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Ann Arbor — A federal court judge said Wednesday she would issue a written opinion after hearing nearly six hours of arguments in a consolidated class-action lawsuit filed against government officials in the wake of the Flint water crisis.

A dozen attorneys representing Gov. Rick Snyder, former state Department of Environmental Quality employees, former Flint emergency manager Darnell Earley and other officials told U.S. District Court Judge Judith Levy their clients should not be included in lawsuits arising from the Flint water contamination crisis because of government immunity and also because the allegations did not meet legal standards.

Several Flint residents sued in 2016, alleging a slew of government officials were responsible for switching the city's source of water to the Flint River knowing it was not treatable and would be dangerous to consume.

Levy consolidated 12 class action lawsuits — stemming from Flint switching from water from Detroit's system to the Flint River beginning on April 25, 2014 — into one major case.

Levy must now decide whether to dismiss the defendants in the case.

Flint resident Luke Waid sued in 2016 on behalf of his then 2-year-old daughter, who tested positive for lead. He has asked state and city officials to pay for medical monitoring and future costs of medical care from injuries she sustained through exposure to the city’s contaminated water system.

Levy immediately acknowledged the complexity of the consolidated case, which has multiple plaintiffs, defendants and attorneys involved in a water crisis that garnered international humanitarian attention, criminal charges against some state employees and numerous other civil cases.

"This is a complicated case. This is a hard case. I really want to hear about the nuanced portions of your arguments," she told more than 45 attorneys in the courtroom.

Sheldon Klein, who represents the city of Flint, told Levy the case against the city should be dismissed because the plaintiffs failed to meet the legal requirements of the equal protection clause, which requires evidence that different groups of people were treated unequally.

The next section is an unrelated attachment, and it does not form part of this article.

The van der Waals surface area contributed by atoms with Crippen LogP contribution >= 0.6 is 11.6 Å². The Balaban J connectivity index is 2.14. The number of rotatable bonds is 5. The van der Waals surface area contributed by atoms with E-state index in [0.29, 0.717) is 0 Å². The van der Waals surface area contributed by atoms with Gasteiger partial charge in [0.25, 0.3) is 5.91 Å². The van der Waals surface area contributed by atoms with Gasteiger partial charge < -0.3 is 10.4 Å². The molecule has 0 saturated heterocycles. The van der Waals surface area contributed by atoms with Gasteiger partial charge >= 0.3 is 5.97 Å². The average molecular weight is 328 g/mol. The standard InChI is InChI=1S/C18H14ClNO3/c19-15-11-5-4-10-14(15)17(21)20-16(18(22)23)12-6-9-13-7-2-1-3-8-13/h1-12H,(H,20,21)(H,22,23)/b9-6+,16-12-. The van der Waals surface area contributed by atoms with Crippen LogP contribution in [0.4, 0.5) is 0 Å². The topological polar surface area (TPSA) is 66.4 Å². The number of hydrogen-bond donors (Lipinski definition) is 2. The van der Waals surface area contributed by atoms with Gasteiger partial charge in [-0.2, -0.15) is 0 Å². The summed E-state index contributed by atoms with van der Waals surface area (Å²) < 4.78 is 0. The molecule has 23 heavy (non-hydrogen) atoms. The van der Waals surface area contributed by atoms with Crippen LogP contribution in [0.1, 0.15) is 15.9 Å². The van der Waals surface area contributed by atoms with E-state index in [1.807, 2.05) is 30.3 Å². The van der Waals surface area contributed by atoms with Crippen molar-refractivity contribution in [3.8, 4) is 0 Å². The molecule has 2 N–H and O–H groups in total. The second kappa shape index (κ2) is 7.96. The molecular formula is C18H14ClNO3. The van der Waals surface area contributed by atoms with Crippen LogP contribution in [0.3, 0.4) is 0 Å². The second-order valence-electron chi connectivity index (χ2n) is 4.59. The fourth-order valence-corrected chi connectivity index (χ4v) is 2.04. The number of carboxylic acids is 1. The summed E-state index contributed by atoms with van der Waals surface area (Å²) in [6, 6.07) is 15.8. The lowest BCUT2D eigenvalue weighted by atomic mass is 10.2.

"This (water crisis) affects all people in the city of Flint equally; there was no different treatment," Klein said.

Levy reminded Klein that the allegation made by Flint residents was that poisoned water was given to residents in their water lines.

"Is your argument that everyone in Flint was poisoned equally?" Levy asked Klein.

Klein said yes.

Margaret Bettenhausen, an assistant attorney with the Michigan Attorney General's Office, who represents the governor and several state officials, said both Snyder and former treasurer Andy Dillon are entitled to qualified immunity.

She said they were not responsible for local decisions including water treatment.

At the time of the water switch, Flint was under the control of a state-appointed emergency manager. Flint did not treat water from the Flint River with proper anti-corrosion agents. 

“We are led to assume that the governor is responsible for all local decisions. That is not true,” Bettenhausen said.

Levy responded: “But they had advisers who educated them on science.”

Peter Henning, a federal court expert and former federal prosecutor, said for the plaintiffs' case to move forward over the claim of qualified immunity for the individual defendants, Levin will have to find that there was a clearly established constitutional or statutory right to uncontaminated water. 

"That may be difficult to prove because this is such a new area that courts have not focused on before, so meeting the standard will not be easy," Henning said.

"In addition, if Judge Levy rules that qualified immunity does not apply, that can be appealed immediately to the Sixth Circuit, which would further slow the progress of the class action," Henning said.

Attorney Michael Pitt, who represents Flint residents, told Levy that race played a role in the decision to switch Flint residents — but not Genesee County — to the Flint River, which was widely known to be contaminated, he said.

Levy pressed Pitt to further explain how race played a role in the decision and how Snyder had the ability to control that decision.

"He knew the Flint River was dangerous, and he allowed it to proceed," Pitt said.

Attorneys for the defendants declined to comment after court. 

About a dozen Flint residents attended the hearing, many wearing Flint Lives Matters T-shirts, including Ariana Hawk who was there with her three children.

"I have hope that the judge is an understanding judge," Hawk said. "I saw that today. She had the same kind of questions we would have. She wants to understand what happened just like we do."

Hawk bathed her 5-year-old son, Sincere Smith, in unfiltered Flint water on Tuesday night. He woke up with hives Wednesday morning.

"The water is still not safe," she said.

The city's water has tested below federal lead standards for nearly two years, but many residents still refuse to drink filtered water from their taps.

Pitt said he expects Levy to narrow the case but that most of the claims will move forward. He predicts a settlement in the end, saying the state cannot afford to take the case to trial.

"It would bankrupt the state," he said. "The entire community has been injured."

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